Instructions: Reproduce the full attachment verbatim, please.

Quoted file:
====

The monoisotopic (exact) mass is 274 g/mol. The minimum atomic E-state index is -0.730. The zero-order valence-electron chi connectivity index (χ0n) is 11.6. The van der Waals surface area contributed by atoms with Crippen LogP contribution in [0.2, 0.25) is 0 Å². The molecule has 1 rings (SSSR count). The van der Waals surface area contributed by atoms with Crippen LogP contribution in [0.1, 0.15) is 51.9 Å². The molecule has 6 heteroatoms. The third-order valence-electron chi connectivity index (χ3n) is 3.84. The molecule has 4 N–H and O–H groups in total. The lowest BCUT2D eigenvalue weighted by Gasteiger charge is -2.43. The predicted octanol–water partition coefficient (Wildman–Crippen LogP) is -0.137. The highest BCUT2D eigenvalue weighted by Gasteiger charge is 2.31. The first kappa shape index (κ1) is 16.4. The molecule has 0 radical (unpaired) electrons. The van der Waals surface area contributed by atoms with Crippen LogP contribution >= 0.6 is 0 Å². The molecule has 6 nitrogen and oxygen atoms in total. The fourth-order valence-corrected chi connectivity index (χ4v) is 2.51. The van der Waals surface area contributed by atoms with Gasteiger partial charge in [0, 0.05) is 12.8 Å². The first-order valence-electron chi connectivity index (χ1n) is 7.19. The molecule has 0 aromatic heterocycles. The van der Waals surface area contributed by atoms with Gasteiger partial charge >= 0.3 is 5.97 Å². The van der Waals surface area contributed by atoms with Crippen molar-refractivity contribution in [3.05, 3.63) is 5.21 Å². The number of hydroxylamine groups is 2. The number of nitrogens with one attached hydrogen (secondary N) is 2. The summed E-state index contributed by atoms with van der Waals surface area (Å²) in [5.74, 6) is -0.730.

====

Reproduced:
The monoisotopic (exact) mass is 274 g/mol. The minimum atomic E-state index is -0.730. The zero-order valence-electron chi connectivity index (χ0n) is 11.6. The van der Waals surface area contributed by atoms with Crippen LogP contribution in [0.2, 0.25) is 0 Å². The molecule has 1 rings (SSSR count). The van der Waals surface area contributed by atoms with Crippen LogP contribution in [0.1, 0.15) is 51.9 Å². The molecule has 6 heteroatoms. The third-order valence-electron chi connectivity index (χ3n) is 3.84. The molecule has 4 N–H and O–H groups in total. The lowest BCUT2D eigenvalue weighted by Gasteiger charge is -2.43. The predicted octanol–water partition coefficient (Wildman–Crippen LogP) is -0.137. The highest BCUT2D eigenvalue weighted by Gasteiger charge is 2.31. The first kappa shape index (κ1) is 16.4. The molecule has 0 radical (unpaired) electrons. The van der Waals surface area contributed by atoms with Crippen LogP contribution >= 0.6 is 0 Å². The molecule has 6 nitrogen and oxygen atoms in total. The fourth-order valence-corrected chi connectivity index (χ4v) is 2.51. The van der Waals surface area contributed by atoms with Gasteiger partial charge in [0, 0.05) is 12.8 Å². The first-order valence-electron chi connectivity index (χ1n) is 7.19. The molecule has 0 aromatic heterocycles. The van der Waals surface area contributed by atoms with Gasteiger partial charge >= 0.3 is 5.97 Å². The van der Waals surface area contributed by atoms with Crippen molar-refractivity contribution in [3.05, 3.63) is 5.21 Å². The number of hydroxylamine groups is 2. The number of nitrogens with one attached hydrogen (secondary N) is 2. The summed E-state index contributed by atoms with van der Waals surface area (Å²) in [5.74, 6) is -0.730.